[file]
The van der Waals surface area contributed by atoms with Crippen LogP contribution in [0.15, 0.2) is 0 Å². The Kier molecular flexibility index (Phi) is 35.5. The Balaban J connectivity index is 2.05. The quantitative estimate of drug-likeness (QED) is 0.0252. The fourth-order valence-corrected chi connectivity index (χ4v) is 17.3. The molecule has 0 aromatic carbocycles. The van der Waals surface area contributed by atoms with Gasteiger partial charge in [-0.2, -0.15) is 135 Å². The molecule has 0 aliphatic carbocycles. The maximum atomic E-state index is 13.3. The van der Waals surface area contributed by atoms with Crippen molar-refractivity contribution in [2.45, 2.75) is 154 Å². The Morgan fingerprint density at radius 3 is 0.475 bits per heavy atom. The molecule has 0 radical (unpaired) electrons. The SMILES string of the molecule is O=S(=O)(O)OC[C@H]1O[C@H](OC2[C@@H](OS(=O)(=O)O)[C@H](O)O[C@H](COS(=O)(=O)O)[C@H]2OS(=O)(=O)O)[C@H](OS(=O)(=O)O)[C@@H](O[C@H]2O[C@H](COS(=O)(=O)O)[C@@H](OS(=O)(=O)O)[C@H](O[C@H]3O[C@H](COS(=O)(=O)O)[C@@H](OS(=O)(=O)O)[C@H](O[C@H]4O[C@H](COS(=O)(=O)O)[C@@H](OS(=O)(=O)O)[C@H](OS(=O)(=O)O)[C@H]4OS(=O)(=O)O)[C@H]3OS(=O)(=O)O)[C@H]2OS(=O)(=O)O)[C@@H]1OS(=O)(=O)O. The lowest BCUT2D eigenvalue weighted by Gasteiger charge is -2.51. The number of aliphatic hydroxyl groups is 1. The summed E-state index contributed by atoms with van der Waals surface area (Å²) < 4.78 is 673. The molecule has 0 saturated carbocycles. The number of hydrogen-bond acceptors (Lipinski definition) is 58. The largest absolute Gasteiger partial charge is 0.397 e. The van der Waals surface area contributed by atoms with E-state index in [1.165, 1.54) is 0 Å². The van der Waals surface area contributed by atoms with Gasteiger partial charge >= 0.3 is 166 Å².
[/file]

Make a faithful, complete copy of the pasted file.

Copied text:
The van der Waals surface area contributed by atoms with Crippen LogP contribution in [0.15, 0.2) is 0 Å². The Kier molecular flexibility index (Phi) is 35.5. The Balaban J connectivity index is 2.05. The quantitative estimate of drug-likeness (QED) is 0.0252. The fourth-order valence-corrected chi connectivity index (χ4v) is 17.3. The molecule has 0 aromatic carbocycles. The van der Waals surface area contributed by atoms with Gasteiger partial charge in [-0.2, -0.15) is 135 Å². The molecule has 0 aliphatic carbocycles. The maximum atomic E-state index is 13.3. The van der Waals surface area contributed by atoms with Crippen molar-refractivity contribution in [2.45, 2.75) is 154 Å². The Morgan fingerprint density at radius 3 is 0.475 bits per heavy atom. The molecule has 0 radical (unpaired) electrons. The SMILES string of the molecule is O=S(=O)(O)OC[C@H]1O[C@H](OC2[C@@H](OS(=O)(=O)O)[C@H](O)O[C@H](COS(=O)(=O)O)[C@H]2OS(=O)(=O)O)[C@H](OS(=O)(=O)O)[C@@H](O[C@H]2O[C@H](COS(=O)(=O)O)[C@@H](OS(=O)(=O)O)[C@H](O[C@H]3O[C@H](COS(=O)(=O)O)[C@@H](OS(=O)(=O)O)[C@H](O[C@H]4O[C@H](COS(=O)(=O)O)[C@@H](OS(=O)(=O)O)[C@H](OS(=O)(=O)O)[C@H]4OS(=O)(=O)O)[C@H]3OS(=O)(=O)O)[C@H]2OS(=O)(=O)O)[C@@H]1OS(=O)(=O)O. The lowest BCUT2D eigenvalue weighted by Gasteiger charge is -2.51. The number of aliphatic hydroxyl groups is 1. The summed E-state index contributed by atoms with van der Waals surface area (Å²) < 4.78 is 673. The molecule has 0 saturated carbocycles. The number of hydrogen-bond acceptors (Lipinski definition) is 58. The largest absolute Gasteiger partial charge is 0.397 e. The van der Waals surface area contributed by atoms with E-state index in [1.165, 1.54) is 0 Å². The van der Waals surface area contributed by atoms with Gasteiger partial charge >= 0.3 is 166 Å².